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Covers of gaming magazines are riddled with stories proclaiming the supposed demise of the PlayStation 3. This past year, nearly every major publication (EGM, GamePro) and even the niche ones (Hardcore Gamer, Play) are surmising over the potentially self-destructive road Sony has taken with its newest console iteration. Whether the topic relates to the forced implementation of the Blu-ray format or the lack of new software, there certainly appears to be no end to the death knell conversation surrounding the PS3. To be fair, a due amount of the criticism is justified; Sony has — for better or worse — made this generation’s console more about its bid to win a format war than about producing new games. And, as is common with market leaders in this industry, it has turned an almost Nintendo-like stance on its third party developers — preferring to have its brand demand respect rather than reaching out and assisting in deciphering what some publishers are declaring the most complex programming system since the Sega Saturn.

But these types of follies are by no means anything new, and although the Nintendo Wii has trounced the PS3 in the first round of competition, it’s hard to say whether this trend will continue — in fact, I think more signs are beginning to point towards Sony retaking a substantial piece of the pie in the next twelve to eighteen months. What are some of these key signs? Read on, gamers:

Post-Halo Syndrome: No one doubts that Halo 3 will sell systems but whether the third outing by Master Chief will bring in hordes of new 360 players remains a BIG question mark. As sequels go, there are probably no safer bets than Halo 3 but with the sheer flood of FPS games and look-alikes on the market, sales for Bungie’s core title might not meet the bombshell expectations some analysts are projecting. Most consumers do equate XBOX with Halo, but will new consumers be willing to pay over $300 just to play it? Microsoft certainly needs them to. The 360, despite a steady stream of purchasers, is not particularly “hot” amongst gamers — and the release periods both before and after Halo look like a casual/moderate gamer’s nightmare: that is, a desert of nothing. While we’ll see what Microsoft has up its sleeve at mini-E3, thus far 360 fanboys have to be disappointed by the lack of capitalization by Microsoft on Sony’s missteps. And sadly, there isn’t much to get excited about, either. While a few third party games have defected to 360, games like ‘Beautiful Katamari’ probably isn’t going to save the console from the reaper in countries such as Japan.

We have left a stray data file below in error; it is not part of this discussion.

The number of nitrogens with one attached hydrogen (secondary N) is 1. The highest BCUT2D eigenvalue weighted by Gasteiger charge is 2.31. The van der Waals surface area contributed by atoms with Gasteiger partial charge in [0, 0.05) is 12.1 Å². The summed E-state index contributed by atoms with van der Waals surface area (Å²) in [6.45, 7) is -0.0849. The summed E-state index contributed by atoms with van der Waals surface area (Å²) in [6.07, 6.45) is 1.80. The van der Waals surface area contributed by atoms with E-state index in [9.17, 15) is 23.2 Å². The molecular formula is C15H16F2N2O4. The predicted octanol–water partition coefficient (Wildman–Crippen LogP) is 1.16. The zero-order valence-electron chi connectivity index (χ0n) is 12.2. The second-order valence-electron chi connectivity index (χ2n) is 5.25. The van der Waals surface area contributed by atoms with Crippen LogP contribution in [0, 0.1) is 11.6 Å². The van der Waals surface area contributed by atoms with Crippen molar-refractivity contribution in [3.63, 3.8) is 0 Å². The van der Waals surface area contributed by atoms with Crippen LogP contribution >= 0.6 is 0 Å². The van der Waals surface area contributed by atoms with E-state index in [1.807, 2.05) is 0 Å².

Third Party Loyalty: Yes, Kutaragi is out, but that doesn’t mean Sony’s lost its allegiance with core Japanese developers. While I do think MGS4 will eventually hit the 360, I think we’ll see something similar to the delayed release of MGS2 Substance. There is no way Final Fantasy XIII will show up on the 360 — though if the franchise does defect, expect to see more sidebar titles pop up on the Wii/DS first. SquEnix is too tied to Sony’s castle to move this title to its direct competitor. This doesn’t mean SquEnix won’t release 360 games, however. I expect new titles such as The Last Remnant to be cross-platform releases; it’s a business, after all, and SquEnix needs all the help it can get to establish a name for itself outside FF and Dragon Quest. While I realize a lot of gamers get all up in arms about the PS3 losing exclusives, I think many are asking the wrong question. It’s not so much about losing 3rd party exclusivity as it is how well do the PS3 and 360 stack up when the 3rd parties are no longer an impact?

First/Second Parties Wrap Up: Sony’s core teams are FINALLY bringing out some of the games that will help define its system in the eyes of consumers. Two of the biggest games coming soon are HEAVENLY SWORD and insomniac’s UNCHARTED. Both not only look stellar, but also potentially different enough in style and direction to cast the PS3 as a console of choice. Sony’s knack for the cinematic should be lightyears ahead of Microsoft’s and I suspect we’ll get a nice view of that when these two gems ship. I admit though that while UNCHARTED will probably play like a dream, I still have some doubts over Ninja Theory’s gameplay design for HEAVENLY SWORD — though even it merely mimics God of War’s schema and innovates on nothing more than graphics, Sony still has a heart-stopper heroine it can flaunt in front of its core male demo.

Whether Sony’s first parties are better than 360’s is arguable — though I’d say PS3’s are probably better. Microsoft seems to be loaded with critical guns but not commerical ones. Lionhead and Silicon Knights are no Sucker Punch and Insomniac; and Rareware is nothing more than a shadow of its former self. Sure, 360 has Bungie but after Halo, Bungie might be a one-trick pony.

Price Gap Probably Gone: CEO Stringer made it clear that the PS3 needs a price refinement and CEOs don’t go around saying things like that unless they’re serious about doing it. Although sales of the PS3 are slow, a huge barrier to entry right now is the price tag. When PS3 can hit the $400 price mark, it’s likely to sell thousands more than the 360 per month. If the price difference becomes marginal — something I suspect will happen in the next two to four months, Microsoft might be surprised to find how quickly the ratio of 360 to PS3 units flip over. Will the PS3 be the market leader by the end of 2008 — probably not; I think the Wii will keep its lead for one more year. However, by the end of 2009, PS3 should have surpassed the Wii as the console of choice for gamers.

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